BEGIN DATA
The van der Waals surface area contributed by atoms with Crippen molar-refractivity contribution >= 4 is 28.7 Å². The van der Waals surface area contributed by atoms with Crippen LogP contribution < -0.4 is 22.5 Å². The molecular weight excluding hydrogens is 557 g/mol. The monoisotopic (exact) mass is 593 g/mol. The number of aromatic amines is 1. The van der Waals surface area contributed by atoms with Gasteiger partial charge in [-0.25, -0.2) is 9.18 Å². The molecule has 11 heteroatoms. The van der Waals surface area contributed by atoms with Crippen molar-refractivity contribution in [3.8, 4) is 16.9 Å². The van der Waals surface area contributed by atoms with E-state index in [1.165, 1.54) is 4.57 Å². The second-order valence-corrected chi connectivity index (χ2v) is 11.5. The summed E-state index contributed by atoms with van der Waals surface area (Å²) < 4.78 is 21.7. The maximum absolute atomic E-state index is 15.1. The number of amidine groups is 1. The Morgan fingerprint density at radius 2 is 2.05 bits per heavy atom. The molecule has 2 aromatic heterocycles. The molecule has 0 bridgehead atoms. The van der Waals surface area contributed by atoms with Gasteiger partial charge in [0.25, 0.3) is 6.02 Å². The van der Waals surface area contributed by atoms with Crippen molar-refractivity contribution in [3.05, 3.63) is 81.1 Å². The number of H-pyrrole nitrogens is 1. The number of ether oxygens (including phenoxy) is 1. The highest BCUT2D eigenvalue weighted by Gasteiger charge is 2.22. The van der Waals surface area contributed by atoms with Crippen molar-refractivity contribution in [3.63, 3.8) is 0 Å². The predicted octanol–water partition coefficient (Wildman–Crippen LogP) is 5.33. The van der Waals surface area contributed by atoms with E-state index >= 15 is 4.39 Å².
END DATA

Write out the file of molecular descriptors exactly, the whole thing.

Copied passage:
The van der Waals surface area contributed by atoms with Crippen molar-refractivity contribution >= 4 is 28.7 Å². The van der Waals surface area contributed by atoms with Crippen LogP contribution < -0.4 is 22.5 Å². The molecular weight excluding hydrogens is 557 g/mol. The monoisotopic (exact) mass is 593 g/mol. The number of aromatic amines is 1. The van der Waals surface area contributed by atoms with Gasteiger partial charge in [-0.25, -0.2) is 9.18 Å². The molecule has 11 heteroatoms. The van der Waals surface area contributed by atoms with Crippen molar-refractivity contribution in [3.8, 4) is 16.9 Å². The van der Waals surface area contributed by atoms with E-state index in [1.165, 1.54) is 4.57 Å². The second-order valence-corrected chi connectivity index (χ2v) is 11.5. The summed E-state index contributed by atoms with van der Waals surface area (Å²) < 4.78 is 21.7. The maximum absolute atomic E-state index is 15.1. The number of amidine groups is 1. The Morgan fingerprint density at radius 2 is 2.05 bits per heavy atom. The molecule has 2 aromatic heterocycles. The molecule has 0 bridgehead atoms. The van der Waals surface area contributed by atoms with Gasteiger partial charge in [0.25, 0.3) is 6.02 Å². The van der Waals surface area contributed by atoms with Crippen molar-refractivity contribution in [3.05, 3.63) is 81.1 Å². The number of H-pyrrole nitrogens is 1. The number of ether oxygens (including phenoxy) is 1. The highest BCUT2D eigenvalue weighted by Gasteiger charge is 2.22. The van der Waals surface area contributed by atoms with Crippen molar-refractivity contribution in [3.63, 3.8) is 0 Å². The predicted octanol–water partition coefficient (Wildman–Crippen LogP) is 5.33. The van der Waals surface area contributed by atoms with E-state index >= 15 is 4.39 Å².